What does the Greek king Ptolemy I, the way you type in your sentence endings, a WWII weather report, and the word “northeast” have in common? They are all clues to solving some of the grandest puzzles of all time, and what con men and magicians often call “tells” or personal habits that give away the game.
The 1987 movie House of Games has a wonderful take on tells that is actually central to its plot, so I won’t go into detail just in case you haven’t seen it yet. Even if you have seen it and know how it ends, it is still delightful to rewatch it years later. Another wonderful memory of mine is watching one of Penn and Teller’s magic acts where they repeat the same trick several times, each time providing a fake tell to fool you repeatedly about the trick. (Penn wrote the foreward of my first book about email BTW.) Magicians excel in having you focus on something other than what they are doing, so the tell is part of their act. Con men — such as card sharks and swindlers depicted in the movie — look for their mark’s tells so they can manipulate them into getting money.
I was reminded about tells and clues after reading The Writing of the Gods, a wonderful book that came out last fall by Edward Dolnick about solving the translations that appear on the Rosetta Stone. The book describes how two scholars tried over decades to make progress on the translation. It is a wonderful read, especially if you have interest in ancient Egypt, like solving codes and puzzles, want to hear about mathematicians behaving badly, or just interested in a fascinating description about life back in the day when colonial powers ruled the world and could just appropriate artifacts with never a care. Dolnick brings the puzzles of the stone to life for me, showing us the pure thirst for knowledge and showing the drive that these two men had in trying to figure out what was going on with the three languages written on that piece of rock.
As you might have guessed, the Ptolemy clue that opened this post is what got scholars working on figuring out how the text, which is written in three different languages, were related. Given that he was Greek, there was no easy way to write down his name using a word that was not part of the languages of ancient Egypt. The scribes had to spell it out, phonetically. The hardest part about the stone was the hieroglyphics, because they can play the role of symbols, letters of the alphabet, and grouped together to form ideas or other concepts.
One of my favorite stories about tells has to do with solving the German wartime codes Enigma and Lorenz. I have written about my visit to Colossus here. The tell used to break these codes had to do with knowing the vocabulary used by the military to provide the local weather report, and knowing that this report was usually placed at the top of each message. Given that the Allies recorded thousands of messages, they had a large corpus to use in their decodes.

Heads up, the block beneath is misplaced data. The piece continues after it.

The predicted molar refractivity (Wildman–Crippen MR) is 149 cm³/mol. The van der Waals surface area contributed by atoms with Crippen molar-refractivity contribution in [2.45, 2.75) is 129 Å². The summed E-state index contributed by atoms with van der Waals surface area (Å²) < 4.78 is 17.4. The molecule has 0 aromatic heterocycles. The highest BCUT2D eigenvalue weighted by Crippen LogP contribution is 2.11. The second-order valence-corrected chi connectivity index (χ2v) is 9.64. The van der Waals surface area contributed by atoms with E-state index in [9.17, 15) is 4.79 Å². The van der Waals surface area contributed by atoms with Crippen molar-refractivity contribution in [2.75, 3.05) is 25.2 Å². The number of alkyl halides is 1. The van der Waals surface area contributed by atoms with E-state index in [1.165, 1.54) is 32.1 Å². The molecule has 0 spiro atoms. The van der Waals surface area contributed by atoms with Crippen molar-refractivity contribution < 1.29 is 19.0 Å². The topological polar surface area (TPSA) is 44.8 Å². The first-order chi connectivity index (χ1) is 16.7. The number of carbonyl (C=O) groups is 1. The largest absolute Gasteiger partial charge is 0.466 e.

But unlike these wartime puzzles, figuring out the Rosetta Stone had a major problem: you first had to find the context and get into the heads of the ancients without really any idea of what their lives were like or what they did. It is one thing to be solving a puzzle with contemporary references. It is another thing to try to reconstruct a dead language with no known speakers, and to do so by using yet another dead language.
Dolnick mentioned something in his book that got me looking further into our next tell. He was nice enough to answer my query with a link to this story in the NY Times which recounts the double-space-at-the-end-of-a-sentence debacle. The problem has to do with college essays, and having your parents write them, or more accurately, type them. Because those of us of a certain age learned to type back in the pre-PC era, we have this ingrained habit of using two spaces after a period. Kids who were digital natives didn’t have this habit, and college admissions staff could quickly recognize what parts of the essay were written by the parent as a result. If you didn’t know the context or the history, you probably would have missed this tell.
Finally, there is the “northeast” clue. Astute readers will probably recognize this as part of the decoding effort with the Kryptos sculpture at CIA headquarters. I wrote about this several years ago when I got a chance to meet Elonka Dunnin, who maintains a wonderful resource page here. The clue is from the sculptor, James Sanborn, who is trying to help people decrypt the final piece of the puzzle. And just to bring things to a delicious full circle, one of the passages in the sculpture relates to the diary of archaeologist Howard Carter on the day he discovered King Tut’s tomb in 1922. It is all about Egypt!